Incorporating a non-English speaking player to an entirely English-speaking roster is always going to be a challenge. In an interview with Inven Global’s Tom Matthiesen, he explained how JeongHoon was “still learning English”, but that despite his limited grasp of the language he was “very receptive” to joining in with the team’s banter. And, according to Xerxe, JeongHoon’s presence and limited English has actually improved the team’s communication in some ways.

“It kind of simplifies the amount of things you’re saying in game. Sometimes players can really say a lot of words in a sentence, especially when you’re on stage, and sometimes you can just end up saying a bunch of stuff that nobody cares about or listens to.”

“So by having this language barrier, it kind of forces us as a team to use really simple, basic words to explain what we need on the map. And as soon as we have to express these things using simple words, it kind of feels like something clicks in our brains and we go ‘okay, we know what to do’ and everybody knows what their position on the map needs to be.”

Of course, the situation is by no means perfect. Communication is still difficult, and Xerxe explains how it can still be a struggle to express some of League’s more complex concepts in this simple language. But with Jeonghoon studying English every day, the team’s communication is “only getting better”, and for now this simplified style of shotcalling has revitalized the team’s understanding of the game.

The road so far and what’s to come

Riot Games
He’s gotten a haircut and changed jerseys a few times, but Xerxe says he still feels the same way about competing that he did all those years ago in his rookie split in the EU LCS.

It feels bizarre to say that a 22-year old could be considered a veteran of their sport. But, heading into his sixth year of competitive play, Xerxe is one of the most storied players in Europe – even if he doesn’t always feel like it.

“I still consider myself to be a rookie – just a rookie with a lot of experience,” he laughs, “because I still enjoy the game, and I still enjoy learning new things.”

But even with this youthful mindset, he still has his regrets. Hindsight is 20/20 vision, and nowhere more so than in a career where many players make their debut while they’re still in their teens. Many players aren’t equipped to understand and appreciate their role as a pro at the beginning of their careers, and this is something that Xerxe feels even now.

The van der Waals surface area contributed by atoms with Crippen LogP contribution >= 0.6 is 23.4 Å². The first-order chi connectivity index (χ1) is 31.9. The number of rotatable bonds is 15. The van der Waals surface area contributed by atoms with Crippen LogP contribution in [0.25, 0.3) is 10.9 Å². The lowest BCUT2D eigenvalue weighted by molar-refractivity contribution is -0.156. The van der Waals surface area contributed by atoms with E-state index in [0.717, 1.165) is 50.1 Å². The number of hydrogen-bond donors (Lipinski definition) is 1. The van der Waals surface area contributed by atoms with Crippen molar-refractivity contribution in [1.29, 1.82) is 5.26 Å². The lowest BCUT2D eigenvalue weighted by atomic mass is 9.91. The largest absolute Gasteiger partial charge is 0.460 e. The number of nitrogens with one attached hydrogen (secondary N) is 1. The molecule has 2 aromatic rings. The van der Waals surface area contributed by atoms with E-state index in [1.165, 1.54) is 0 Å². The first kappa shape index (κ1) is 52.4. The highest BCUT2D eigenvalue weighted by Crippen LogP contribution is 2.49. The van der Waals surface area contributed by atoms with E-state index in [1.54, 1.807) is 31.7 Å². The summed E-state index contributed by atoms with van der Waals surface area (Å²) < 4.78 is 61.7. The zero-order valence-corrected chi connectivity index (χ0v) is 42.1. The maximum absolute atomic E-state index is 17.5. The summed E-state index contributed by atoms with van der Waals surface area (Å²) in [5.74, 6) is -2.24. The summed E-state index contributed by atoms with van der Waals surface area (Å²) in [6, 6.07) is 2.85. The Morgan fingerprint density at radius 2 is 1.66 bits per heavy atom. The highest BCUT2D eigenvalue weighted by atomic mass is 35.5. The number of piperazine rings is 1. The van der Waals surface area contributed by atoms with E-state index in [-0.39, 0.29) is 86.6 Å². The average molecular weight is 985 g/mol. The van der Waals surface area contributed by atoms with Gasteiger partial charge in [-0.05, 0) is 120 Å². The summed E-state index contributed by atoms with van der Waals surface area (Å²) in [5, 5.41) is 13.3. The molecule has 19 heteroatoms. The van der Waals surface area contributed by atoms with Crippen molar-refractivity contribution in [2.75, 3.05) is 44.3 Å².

“My only regret is that I didn’t appreciate the early years of my career more. I remember in my first split, making it to finals and losing against G2 – I was so freaking mad and disappointed and just being in my room after the final and not wanting to talk to anyone. It really affected me on a deep level, and I guess that was just my rookie feelings at the time. I know now how to handle my emotions a lot better, but I guess I just wish I’d appreciated those early years more.”

But now he’s back in Europe, he explained how he feels like he’s getting his rookie years back again. A second shot at appreciating the excitement and the endless possibilities of playing on the European stage.

“I think I achieved a lot of the things I’d planned for myself when I first started going pro. I made it to Worlds, which was one of my main goals. But in a way I’m setting up these rookie goals again for myself right now, and I know I can reach them with the way I’m feeling about myself and about the game.”

Astralis’s next big challenge, in Xerxe’s eyes, will come in their match versus Rogue on June 26. Their 2-1 start in the LEC is a strong sign of things to come, but as he explains, “obviously we played the weaker teams, so we should not be too cocky.”

“But I also don’t think we should be scared of going against a team like Rogue.”